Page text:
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Moving On

It’s been seven long years since Canada’s beef industry was brought to its knees by the discovery of a BSE-infected cow in Alberta. A lot of cattle have passed through the ring since, with most fetching prices that make it hard to be excited about this industry’s future.

With their equity decimated by the lost export markets and collapsing prices, many farm families were frozen in time, with intergenerational transfers and retirements put on hold until asset values recovered.

Like a deadbeat relative living in the basement, the BSE crisis left many operations poorly positioned to cope with other challenges coming their way – the startling rise in the dollar’s value, which further eroded the profit margins, skyrocketing feed prices in the wake of the 2008 food crisis and successive years of excess moisture.

There’s no denying that it has been tough slugging. Recovery has been painfully slow.

The Canadian Beef Export Federation calculates the value of beef exports lost over that time at $10 billion to $15 billion. Canada’s beef exports in 2009 were 135,000 tonnes ($830 million) lower than in 2002 – the last full year before BSE.

That money isn’t coming back.

But there are some more optimistic signs on the short-term horizon. Producers interviewed at recent livestock markets say they are encouraged by the prices at the start of the fall calf run.

There is enough profitability creeping back into the beef business that some of the industry’s senior participants are considering retirement, or at the very least, downsizing the herd and reducing their workload. We wish those farmers well. While it’s doubtful the price recovery is enough to make up for seven years of lost profits, at least they won’t be selling at a loss.

But perhaps more importantly, there are some shifts in thinking that give us cause for optimism over the longer term.

As pointed out by industry veteran Charlie Gracey, the Canadian cattle industry was ripe for a meltdown after expanding rapidly through the 1980s – an aggressive expansion program with almost a single-minded focus on the U. S.

During that decade, beef and cattle exports went from 15 per cent of domestic production to 58 per cent. More than 90 per cent of total exports went to the U. S., either as beef or live cattle, while domestic usage actually declined. Farmers used their equity gains to further expand their herds.

But despite the evolution of so-called free trade agreements between the two countries, the U. S. has a tradition of protectionism. Because Canada had become so reliant on one market, if anything happened to disrupt the flow of cattle across the border, a collapse was inevitable.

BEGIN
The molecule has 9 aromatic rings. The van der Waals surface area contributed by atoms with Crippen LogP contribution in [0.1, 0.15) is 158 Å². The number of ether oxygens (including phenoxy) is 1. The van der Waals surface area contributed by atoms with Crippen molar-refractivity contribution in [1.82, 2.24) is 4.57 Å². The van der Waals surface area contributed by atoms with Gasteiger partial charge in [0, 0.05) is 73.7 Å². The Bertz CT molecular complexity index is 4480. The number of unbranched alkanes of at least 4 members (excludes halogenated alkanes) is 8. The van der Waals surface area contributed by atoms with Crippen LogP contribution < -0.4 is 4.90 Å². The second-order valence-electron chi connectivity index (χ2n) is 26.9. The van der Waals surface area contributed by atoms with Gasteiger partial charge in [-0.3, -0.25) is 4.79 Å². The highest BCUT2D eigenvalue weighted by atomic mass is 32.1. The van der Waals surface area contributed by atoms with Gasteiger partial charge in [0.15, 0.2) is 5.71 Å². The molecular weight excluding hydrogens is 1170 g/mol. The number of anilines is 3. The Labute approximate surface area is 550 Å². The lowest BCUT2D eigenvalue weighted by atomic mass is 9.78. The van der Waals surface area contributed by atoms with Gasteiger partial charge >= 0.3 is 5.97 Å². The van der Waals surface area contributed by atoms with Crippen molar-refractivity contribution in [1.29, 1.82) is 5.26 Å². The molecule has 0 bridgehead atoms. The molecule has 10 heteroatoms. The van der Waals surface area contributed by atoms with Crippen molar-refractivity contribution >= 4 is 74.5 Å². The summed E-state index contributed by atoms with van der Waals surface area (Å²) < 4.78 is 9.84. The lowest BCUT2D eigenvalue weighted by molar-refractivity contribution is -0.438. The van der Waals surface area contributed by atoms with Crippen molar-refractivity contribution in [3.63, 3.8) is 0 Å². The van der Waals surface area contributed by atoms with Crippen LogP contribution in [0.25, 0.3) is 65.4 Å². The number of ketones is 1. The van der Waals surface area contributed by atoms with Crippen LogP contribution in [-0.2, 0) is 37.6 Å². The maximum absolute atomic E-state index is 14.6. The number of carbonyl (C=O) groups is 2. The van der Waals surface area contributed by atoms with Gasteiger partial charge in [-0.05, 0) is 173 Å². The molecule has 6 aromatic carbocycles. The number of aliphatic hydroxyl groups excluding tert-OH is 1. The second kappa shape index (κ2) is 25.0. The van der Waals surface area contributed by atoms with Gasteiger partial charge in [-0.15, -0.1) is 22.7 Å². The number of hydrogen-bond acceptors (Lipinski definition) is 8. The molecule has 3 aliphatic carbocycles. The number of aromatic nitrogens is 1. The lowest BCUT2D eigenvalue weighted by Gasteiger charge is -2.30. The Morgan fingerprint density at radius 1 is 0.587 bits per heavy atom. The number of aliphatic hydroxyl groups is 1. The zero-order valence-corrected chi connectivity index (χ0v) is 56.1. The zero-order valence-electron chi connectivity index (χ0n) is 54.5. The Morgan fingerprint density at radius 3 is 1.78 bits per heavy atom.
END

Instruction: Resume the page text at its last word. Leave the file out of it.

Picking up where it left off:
It turned out BSE was the trigger, but it could have been any number of events.

Back in the days when Canada only exported 15 per cent of its production, it could eventually eat its way through a domestic surplus. That was no longer the case.

As Gracey sums it up: “The industry needs a lot more straightforward market analysis to avoid the errors of the past, which was the blind and naive belief that we could expand continuously and there would be an eager market for our production.

In other words, future herd expansions must be the result of tangible increases in demand, not just because we can produce.

Canada now leads the world with age verification, livestock identification and traceability protocols, which validate an already-stellar record for animal health and food quality. It has among the toughest regulations in place regarding the removal of specified risk materials from carcasses. While some criticize these measures as overkill, Canada needs to re-establish its reputation as a world-class supplier of beef, and setting the bar high will help.

The BSE crisis forced all of animal livestock in Canada to face up to the reality that animal disease outbreaks can be devastating. It was the impetus behind the development of industry-wide disaster preparedness training.

And perhaps, above all else, it forced producers to take a hard look at their production costs. It’s questionable whether concepts such as intensive pasture rotation and winter grazing would have garnered as much interest as they have in recent years without the economic pressures farmers have faced.

Often short-term economics drive decisions in agriculture that aren’t sustainable, but these measures will serve the beef business in good times too.

It’s too early to say whether the hard times are over for the beef business. It’s likely herd reductions will continue for a while as people who have been waiting to retire leave the industry.

This is not to say BSE was a good thing. But when the cattle producers emerge from this downturn, they will be well positioned to take advantage of the existing and new market opportunities. [email protected]

About the author

Vice-President of Content

Laura Rance

Laura Rance is vice-president of content for Glacier FarmMedia. She can be reached at [email protected]

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